Support for PBS Parents provided by:

  • Arthur
  • Cat in the Hat
  • Curious George
  • Daniel Tiger
  • Dinosaur Train
  • Nature Cat
  • Odd Squad
  • Peg + Cat
  • Pinkalicous and Peterriffic
  • Ready Jet Go
  • Splash and Bubbles
  • Sesame Street
  • Super Why!
  • Wild Kratts
  • Sid the Science Kid
  • Bob the Builder
  • Martha Speaks
  • Ruff Ruffman Show
  • Mister Rogers
  • Cyberchase
  • SciGirls
  • The Electric Company
  • WordGirl
  • Caillou
  • Oh Noah
  • Fizzy's Lunch Lab
  • Maya & Miguel
  • Postcards from Buster
  • Clifford
  • WordWorld
  • DragonFly TV
  • ZOOM

Super Sisters

About the Supersisters

Jen, Kristen, and Patience

Three real-life sisters sharing their kids' antics, milestones and adventures through this crazy journey called motherhood. Find out more »

Join the Supersisters!


Join the Supersisters and help spread the word.


See our topics »

Home »

Creating a Family Art Studio

Bookmark and Share

art studio4.jpg

For years we had two giant shelves loaded with art supplies in the boys bedroom. Quite often I would hear them digging around, looking for just the right recycled box to paint and become some new part of a very elaborate Lego world. It was organized and seemed to work fine, aside from the occasional mess, but a visit to a creative friend's house made me consider taking it all a step further. She turned a small sun room into a children's art studio and it was pure magic.

My kids were delirious visiting her house and it seemed to ignite a new level of creating love. One weekend later I convinced my husband to give up a barely used sunroom/office to create our own family art studio. There is just something about claiming some territory and honoring creativity in the place where you live and spend so much of your time. The kids have spent hours upon hours since holed up in the little room, creating to their hearts content.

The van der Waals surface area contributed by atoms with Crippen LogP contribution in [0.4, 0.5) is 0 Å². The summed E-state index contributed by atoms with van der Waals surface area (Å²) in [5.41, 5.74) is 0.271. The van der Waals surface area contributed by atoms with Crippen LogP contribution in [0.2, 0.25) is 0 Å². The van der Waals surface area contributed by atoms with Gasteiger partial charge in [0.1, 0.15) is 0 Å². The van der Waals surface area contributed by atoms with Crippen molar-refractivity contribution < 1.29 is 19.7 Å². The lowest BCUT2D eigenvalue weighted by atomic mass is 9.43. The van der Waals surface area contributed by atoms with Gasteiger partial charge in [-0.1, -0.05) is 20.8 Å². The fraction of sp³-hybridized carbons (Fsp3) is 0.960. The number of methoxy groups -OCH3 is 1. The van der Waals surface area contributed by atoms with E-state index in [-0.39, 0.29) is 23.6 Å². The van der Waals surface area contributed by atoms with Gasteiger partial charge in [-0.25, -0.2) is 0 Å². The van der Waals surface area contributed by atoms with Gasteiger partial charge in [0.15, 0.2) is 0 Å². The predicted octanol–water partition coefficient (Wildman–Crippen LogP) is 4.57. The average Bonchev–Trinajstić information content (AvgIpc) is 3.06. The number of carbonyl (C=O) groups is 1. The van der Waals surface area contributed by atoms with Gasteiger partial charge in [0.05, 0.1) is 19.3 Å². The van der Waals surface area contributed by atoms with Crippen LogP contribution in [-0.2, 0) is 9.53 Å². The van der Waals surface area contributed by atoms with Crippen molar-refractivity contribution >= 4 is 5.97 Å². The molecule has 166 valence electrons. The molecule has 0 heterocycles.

Here is what I have learned so far:

lyra artist.jpg
Even the baby will want to participate. It helps to surrender to artsy mess and just let them get messy and into everything. We keep the any toxic or tiny supplies high and in tight containers, but markers, crayons and the like are fair game. Lyra constantly has marker all over her but she is happy.

paper hearts.jpg
Use what you already have. Dig through junk drawers and recycle bins. You probably already have most of the supplies you need. It is just a matter of organizing it and laying it out in an accessible and inviting way. If this isn't your strong suit, invite and super clean neat freaky friend over, she'll know exactly what to do. Don't be afraid of getting rid of old stuff to make the clearing for the new space either. Think about why and how you use your current living spaces. Are they being utilized? Is a guest room really necessary? Can a space be shared if you really can't give it entirely over?

yellow submarine.jpg

Add some love to your space. Hang your children's own framed art work in the space. Put up shelves for sculptures and pottery. Don't forget to add photographs that remind you of beauty and family love. Music is a must have! My son Josiah made the art shown above after we were all sitting in the studio working on our own projects and listening to Yellow Submarine by The Beatles. We sometimes play family DJ and everyone picks a song to add to the playlist. All of it invites togetherness and creativity.

Do you have a small carved out for your art or work? What tips do you have for encouraging art in your home? Tell us in the comments.


inthefastlane writes...

Even if you don't have the space for an entire "studio" I have an "art box" for my younger kids. In the box is different types of paper, crayons, markers, scissors (when they were old enough), stickers, glue sticks. The box fits in my pantry and is labeled and they can pull it out whenever creativity strikes.

mary stamper writes...

I am in the midst of making a family art studio in our unused dining room. We've always had a bookcase full of art materials, but found ourselves forever clearing a space at the kitchen table.Our kids art desk only accommadated one at a time and once one person is creating, they all want to join in. I am looking to thrift a big table so we can have art parties! We can also use the room for homework and the kids computer. I teach art in a public school, so I am biased as to how important this is.I am sure we'll also have lego building and game playing in this fun space as well.Can't wait!!!